“I did what any reasonable adult woman would do when confronted with her college rival turned next-door neighbor. I dove behind the nearest bookshelf.“
Beach Read is told from the perspective of January Andrews, a bestselling romance author who is in the midst of a personal crisis that has impacted her desire to write another happy romance, but with a deadline looming she has very little choice in the matter. When she decides to spend the summer at a beach house left to her by her late father, she hopes that she can use this time to write while tying up some personal matters. Surprisingly, her next door neighbour is none other than Augustus Everett, an author of literary fiction and her former college classmate who was heavily critical of her writing. With both parties in the midst of writer’s block, they agree to a friendly competition that has them attempting to write in each other’s genre; January will write a story that is on the broody side, and Augustus will write a happy romance. As they spend time learning from one another the words begin to flow, and bonds slowly begin to form.
The premise of Beach Read appealed to me on so many levels. For one, I love a good contemporary romance novel, and when a story focuses on a pair of writers in a small town on the beach… well, that becomes a must-read book for the summer. As excited as I was to read this story, it ultimately left me underwhelmed and slightly disappointed.
1) An opponent or rival whom a person cannot best or overcome;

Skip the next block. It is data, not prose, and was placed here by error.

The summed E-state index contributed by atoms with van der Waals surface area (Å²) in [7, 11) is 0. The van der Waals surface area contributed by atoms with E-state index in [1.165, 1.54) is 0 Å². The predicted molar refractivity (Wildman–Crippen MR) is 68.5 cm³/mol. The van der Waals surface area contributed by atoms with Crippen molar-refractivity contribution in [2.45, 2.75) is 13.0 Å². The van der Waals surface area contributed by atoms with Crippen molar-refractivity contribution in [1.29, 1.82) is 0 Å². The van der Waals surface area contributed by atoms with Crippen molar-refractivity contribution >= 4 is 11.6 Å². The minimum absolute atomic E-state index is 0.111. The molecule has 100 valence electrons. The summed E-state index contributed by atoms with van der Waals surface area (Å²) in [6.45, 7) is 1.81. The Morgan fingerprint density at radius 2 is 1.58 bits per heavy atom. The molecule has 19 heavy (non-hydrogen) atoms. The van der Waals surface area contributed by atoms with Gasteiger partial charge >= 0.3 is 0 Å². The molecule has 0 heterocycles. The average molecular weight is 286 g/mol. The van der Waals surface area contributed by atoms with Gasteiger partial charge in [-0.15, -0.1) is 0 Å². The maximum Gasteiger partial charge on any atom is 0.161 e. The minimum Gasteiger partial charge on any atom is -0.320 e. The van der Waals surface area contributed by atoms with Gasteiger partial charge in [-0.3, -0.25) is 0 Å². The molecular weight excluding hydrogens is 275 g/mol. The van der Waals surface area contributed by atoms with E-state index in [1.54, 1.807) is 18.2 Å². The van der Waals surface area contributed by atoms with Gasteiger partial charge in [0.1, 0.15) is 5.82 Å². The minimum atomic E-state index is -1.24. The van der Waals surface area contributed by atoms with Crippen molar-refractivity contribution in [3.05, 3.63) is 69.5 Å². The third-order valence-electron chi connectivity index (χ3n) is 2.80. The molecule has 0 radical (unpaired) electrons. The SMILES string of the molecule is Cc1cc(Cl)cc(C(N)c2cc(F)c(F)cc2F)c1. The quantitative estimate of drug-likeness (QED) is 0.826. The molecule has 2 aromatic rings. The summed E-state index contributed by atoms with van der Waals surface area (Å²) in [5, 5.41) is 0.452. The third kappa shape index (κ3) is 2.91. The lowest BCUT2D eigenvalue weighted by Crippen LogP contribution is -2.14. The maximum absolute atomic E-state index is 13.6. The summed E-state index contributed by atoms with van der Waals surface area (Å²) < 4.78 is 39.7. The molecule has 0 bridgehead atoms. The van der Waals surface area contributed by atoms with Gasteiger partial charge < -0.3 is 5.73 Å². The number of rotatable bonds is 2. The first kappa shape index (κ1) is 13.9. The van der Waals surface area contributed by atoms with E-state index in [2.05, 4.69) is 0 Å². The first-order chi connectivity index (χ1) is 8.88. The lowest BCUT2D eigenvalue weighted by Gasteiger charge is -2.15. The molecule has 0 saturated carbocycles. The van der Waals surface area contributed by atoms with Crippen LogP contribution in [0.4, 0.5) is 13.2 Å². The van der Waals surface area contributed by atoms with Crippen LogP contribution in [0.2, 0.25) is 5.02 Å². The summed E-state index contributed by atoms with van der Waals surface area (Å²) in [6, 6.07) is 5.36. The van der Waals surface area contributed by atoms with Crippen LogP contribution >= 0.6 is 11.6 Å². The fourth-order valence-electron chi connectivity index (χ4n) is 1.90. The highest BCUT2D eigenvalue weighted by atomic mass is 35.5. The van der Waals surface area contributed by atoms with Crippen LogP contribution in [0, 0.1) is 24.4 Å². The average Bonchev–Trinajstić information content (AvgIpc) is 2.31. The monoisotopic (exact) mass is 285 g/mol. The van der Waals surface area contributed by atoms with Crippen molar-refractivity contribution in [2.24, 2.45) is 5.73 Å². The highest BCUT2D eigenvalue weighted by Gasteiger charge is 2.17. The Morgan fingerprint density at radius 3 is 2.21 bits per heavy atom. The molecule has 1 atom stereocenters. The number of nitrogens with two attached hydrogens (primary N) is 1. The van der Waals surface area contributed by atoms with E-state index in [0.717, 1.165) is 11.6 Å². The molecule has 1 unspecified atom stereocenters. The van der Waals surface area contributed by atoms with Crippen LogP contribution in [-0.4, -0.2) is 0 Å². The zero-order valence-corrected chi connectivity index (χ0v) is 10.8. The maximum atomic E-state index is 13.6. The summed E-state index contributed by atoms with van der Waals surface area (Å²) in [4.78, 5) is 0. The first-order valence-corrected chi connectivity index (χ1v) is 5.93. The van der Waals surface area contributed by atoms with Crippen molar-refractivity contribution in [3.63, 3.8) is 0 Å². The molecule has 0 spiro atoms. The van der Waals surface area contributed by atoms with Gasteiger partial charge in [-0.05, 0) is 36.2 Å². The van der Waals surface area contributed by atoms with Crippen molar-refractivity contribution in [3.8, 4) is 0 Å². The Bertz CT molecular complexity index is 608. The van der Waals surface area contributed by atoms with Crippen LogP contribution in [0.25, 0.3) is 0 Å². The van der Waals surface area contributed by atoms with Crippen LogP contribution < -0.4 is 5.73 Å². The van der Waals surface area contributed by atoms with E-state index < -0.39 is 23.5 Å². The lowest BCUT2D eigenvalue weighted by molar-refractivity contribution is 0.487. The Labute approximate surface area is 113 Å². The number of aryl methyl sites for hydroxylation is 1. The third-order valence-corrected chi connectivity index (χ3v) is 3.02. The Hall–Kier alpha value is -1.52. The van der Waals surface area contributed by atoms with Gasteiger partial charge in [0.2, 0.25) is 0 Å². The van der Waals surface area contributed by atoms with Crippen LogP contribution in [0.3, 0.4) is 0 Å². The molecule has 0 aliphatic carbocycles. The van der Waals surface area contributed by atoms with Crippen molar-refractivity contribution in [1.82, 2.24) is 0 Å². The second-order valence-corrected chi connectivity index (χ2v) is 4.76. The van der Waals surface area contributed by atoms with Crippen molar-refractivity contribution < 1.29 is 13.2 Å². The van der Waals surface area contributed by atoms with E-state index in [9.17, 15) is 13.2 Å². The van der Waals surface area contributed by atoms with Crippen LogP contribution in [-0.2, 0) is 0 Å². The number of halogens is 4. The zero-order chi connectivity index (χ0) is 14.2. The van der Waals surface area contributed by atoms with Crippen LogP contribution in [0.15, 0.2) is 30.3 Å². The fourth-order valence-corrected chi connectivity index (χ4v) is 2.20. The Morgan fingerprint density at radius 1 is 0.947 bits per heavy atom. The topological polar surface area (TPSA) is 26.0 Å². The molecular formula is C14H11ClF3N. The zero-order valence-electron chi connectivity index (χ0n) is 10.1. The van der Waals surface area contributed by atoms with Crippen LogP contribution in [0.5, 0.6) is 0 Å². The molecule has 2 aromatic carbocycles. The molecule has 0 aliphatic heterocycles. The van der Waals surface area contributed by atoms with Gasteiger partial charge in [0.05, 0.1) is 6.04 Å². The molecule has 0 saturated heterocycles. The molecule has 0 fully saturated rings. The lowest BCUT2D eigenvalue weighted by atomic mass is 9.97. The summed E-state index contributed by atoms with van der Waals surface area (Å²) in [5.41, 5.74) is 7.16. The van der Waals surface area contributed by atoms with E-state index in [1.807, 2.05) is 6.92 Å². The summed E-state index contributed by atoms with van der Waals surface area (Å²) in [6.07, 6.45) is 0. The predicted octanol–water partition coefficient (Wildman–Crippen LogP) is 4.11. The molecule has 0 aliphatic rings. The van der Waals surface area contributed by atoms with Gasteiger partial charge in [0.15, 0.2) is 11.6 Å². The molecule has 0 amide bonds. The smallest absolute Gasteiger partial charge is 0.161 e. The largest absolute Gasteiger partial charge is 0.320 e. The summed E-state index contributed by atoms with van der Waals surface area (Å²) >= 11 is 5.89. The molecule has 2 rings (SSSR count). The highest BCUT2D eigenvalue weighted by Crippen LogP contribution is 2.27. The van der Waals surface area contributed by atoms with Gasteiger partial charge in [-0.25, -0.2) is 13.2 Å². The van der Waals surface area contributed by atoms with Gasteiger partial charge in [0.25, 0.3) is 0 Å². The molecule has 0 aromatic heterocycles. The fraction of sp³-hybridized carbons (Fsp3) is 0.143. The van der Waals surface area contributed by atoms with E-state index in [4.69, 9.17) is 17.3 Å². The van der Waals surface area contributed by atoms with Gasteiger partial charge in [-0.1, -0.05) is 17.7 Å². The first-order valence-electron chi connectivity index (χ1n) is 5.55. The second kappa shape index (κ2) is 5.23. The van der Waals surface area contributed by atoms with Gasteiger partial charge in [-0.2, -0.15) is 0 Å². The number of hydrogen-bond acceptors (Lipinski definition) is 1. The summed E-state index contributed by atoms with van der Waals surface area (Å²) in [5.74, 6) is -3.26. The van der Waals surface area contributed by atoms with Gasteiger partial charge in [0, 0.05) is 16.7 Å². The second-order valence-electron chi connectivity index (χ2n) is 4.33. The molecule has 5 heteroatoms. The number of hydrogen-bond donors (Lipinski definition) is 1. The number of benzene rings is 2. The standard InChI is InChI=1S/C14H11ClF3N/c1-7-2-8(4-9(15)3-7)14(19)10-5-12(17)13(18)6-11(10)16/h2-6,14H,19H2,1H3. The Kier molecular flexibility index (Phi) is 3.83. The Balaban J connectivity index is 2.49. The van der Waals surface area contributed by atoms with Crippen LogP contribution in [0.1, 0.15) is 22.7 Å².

2) A person’s undoing;
3) Joshua Templeman.
Lucy and Joshua are executive assistants to co-CEOs of a publishing company, and they hate each other. Lucy’s quirky nature contrasts with Joshua’s uptight manner, and their strong dislike of each other has manifested into daily passive aggressive maneuvers in their shared office. When an opportunity for a promotion arises and puts the two in direct competition with each other, tensions reach an all-time high. But slowly they start to discover that they may not hate each other, after all. Continue reading “The Hating Game by Sally Thorne”→
“This crusade to fix herself was ending right now. She wasn’t broken. She saw and interacted with the world in a different way, but that was her. She could change her actions, change her words, change her appearance, but she couldn’t change the root of herself.”
Wow. This book. I ended up picking up The Kiss Quotient over the weekend on a whim, and ended up with a book that I absolutely loved. We are introduced to Stella, a thirty-year-old econometrician, who works with data all day, and usually everyday because it’s something she loves and finds a great amount of comfort in. She is incredibly successful in her career but not so much in the dating department. A big factor in her struggle with intimacy and relationships is that she has autism, which impacts those interactions. Convinced that she needs lessons on how to be good at sex and relationships, she hires Michael, a male escort. The interesting proposal is something Michael can’t afford to turn down, and the two find themselves in a practice relationship. But something that starts out as a fantasy starts to feel all too real. Continue reading “The Kiss Quotient by Helen Hoang”→